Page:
Checking out: As Free Library’s role shifts, where does that leave Parkway Central’s special collections?

The Free Library is grappling with how to be a better 21st century resource for a needy city. Recent years have been tough on the library – budget and staff cuts, threats of branch closures, overdue repairs – and a recent report by the Pew’s Philadelphia Research Initiative explored the Free Library’s current challenges and opportunities in comparison to other big-city systems.

The library for its part is willing to change with the times, taking a distinctly utilitarian approach: do the most good for the most people.

Some shifts, like adding more computing resources and renovating branches, will bring big improvements for neighborhood libraries and the communities they serve.

But I’m left wondering where this leaves the Parkway Central branch’s special collections?

I’m talking about resources like the library’s vastly important Fleisher Collection of Orchestral Music with more than 21,000 orchestral titles (the world’s largest available to borrow), or the WPA-era Philadelphia Graphic Arts Workshop archive, or the Early American Children’s Book collection (started as a gift of A.S.W. Rosenbach). The list goes on.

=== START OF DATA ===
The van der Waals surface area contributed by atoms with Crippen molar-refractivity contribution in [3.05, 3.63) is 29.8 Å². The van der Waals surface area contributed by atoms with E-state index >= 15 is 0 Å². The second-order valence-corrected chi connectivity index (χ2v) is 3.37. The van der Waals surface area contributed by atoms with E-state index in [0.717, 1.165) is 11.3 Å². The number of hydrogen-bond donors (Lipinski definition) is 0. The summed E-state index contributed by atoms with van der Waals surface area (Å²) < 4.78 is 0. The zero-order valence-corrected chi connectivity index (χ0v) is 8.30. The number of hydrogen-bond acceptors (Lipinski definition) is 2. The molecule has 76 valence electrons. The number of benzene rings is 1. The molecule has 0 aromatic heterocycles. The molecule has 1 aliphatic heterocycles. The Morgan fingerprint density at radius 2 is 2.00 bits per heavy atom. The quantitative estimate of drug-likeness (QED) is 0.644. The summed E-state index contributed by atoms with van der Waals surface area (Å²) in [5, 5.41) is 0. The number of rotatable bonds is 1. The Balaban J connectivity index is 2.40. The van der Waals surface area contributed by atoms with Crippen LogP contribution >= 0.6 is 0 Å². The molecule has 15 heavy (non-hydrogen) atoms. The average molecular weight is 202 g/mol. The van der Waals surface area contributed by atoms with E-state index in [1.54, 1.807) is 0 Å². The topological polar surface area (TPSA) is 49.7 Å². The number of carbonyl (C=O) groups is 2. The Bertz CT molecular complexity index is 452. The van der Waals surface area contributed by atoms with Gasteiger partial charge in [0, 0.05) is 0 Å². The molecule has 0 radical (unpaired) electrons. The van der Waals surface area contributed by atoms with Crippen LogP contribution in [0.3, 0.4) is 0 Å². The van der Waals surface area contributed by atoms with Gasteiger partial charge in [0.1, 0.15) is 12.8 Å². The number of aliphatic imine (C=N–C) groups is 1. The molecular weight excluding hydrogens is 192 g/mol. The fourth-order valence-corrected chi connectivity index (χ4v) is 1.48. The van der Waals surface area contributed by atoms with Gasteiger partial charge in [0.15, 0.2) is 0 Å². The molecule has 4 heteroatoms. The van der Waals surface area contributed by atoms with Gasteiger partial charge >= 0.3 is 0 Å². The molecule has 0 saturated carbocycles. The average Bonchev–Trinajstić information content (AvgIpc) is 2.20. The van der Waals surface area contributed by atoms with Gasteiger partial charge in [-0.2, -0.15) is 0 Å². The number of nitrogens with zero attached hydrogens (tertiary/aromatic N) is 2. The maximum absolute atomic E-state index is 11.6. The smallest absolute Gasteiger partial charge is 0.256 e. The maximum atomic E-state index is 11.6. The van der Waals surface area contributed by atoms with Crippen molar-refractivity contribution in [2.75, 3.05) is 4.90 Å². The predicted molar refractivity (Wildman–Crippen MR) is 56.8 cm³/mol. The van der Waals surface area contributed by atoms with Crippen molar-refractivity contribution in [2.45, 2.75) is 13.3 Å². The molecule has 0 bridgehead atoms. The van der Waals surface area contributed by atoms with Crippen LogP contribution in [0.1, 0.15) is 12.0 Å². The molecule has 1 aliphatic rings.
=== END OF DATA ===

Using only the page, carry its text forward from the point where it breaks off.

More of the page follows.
While these collections might not be critical to the library’s day-to-day function, they help make the Free Library a world-class public institution.

Given the library’s financial picture and a lot of competing priorities, pieces of the library’s special collections could be up for grabs. A recent Inquirer article explained the process underway: An inventory study, expected to be done by May – there are more than one million items in the Prints and Picture Collection alone – will go to the special collections committee, which decides what will go and what will stay.

“We’re reviewing every item,” says [Free Library president/director Siobhan] Reardon.

A number of factors will be considered, including wishes of the item’s donor (if applicable) and relevance to the collection. In addition to books, the library has an impressive trove of ephemera, as well as original paintings and sculpture. Warhol Campbell’s Soup Can and Jacqueline Kennedy Onassis prints are being considered for sale, according to a Pew Charitable Trusts study on the library released last week.

Some holdings may have better homes elsewhere; others will be kept because of connections to the library that may not be immediately obvious, Reardon says. I cringe when I hear that the library is contemplating getting rid of pieces of its vast and wondrous collection.

I was a public library kid, and as a researcher today I love working with librarians like Richard Boardman, head of the Map Collection, and Aurora Deshauteurs, a curator from Print and Pictures. Both know their collections intimately and are a pleasure to work with. They find what the online catalogue can’t.

On a recent visit to see a set of historic aerial photos of Philadelphia, Deshauteurs told me that Sotheby’s has made three appointments to see the Print and Pictures Collection’s holdings to appraise pieces in the collection.

“What we don’t sell, we’ll at least have an idea of what our collection is worth,” Deshauteurs told me, trying to put a positive face on a topic that disappoints her.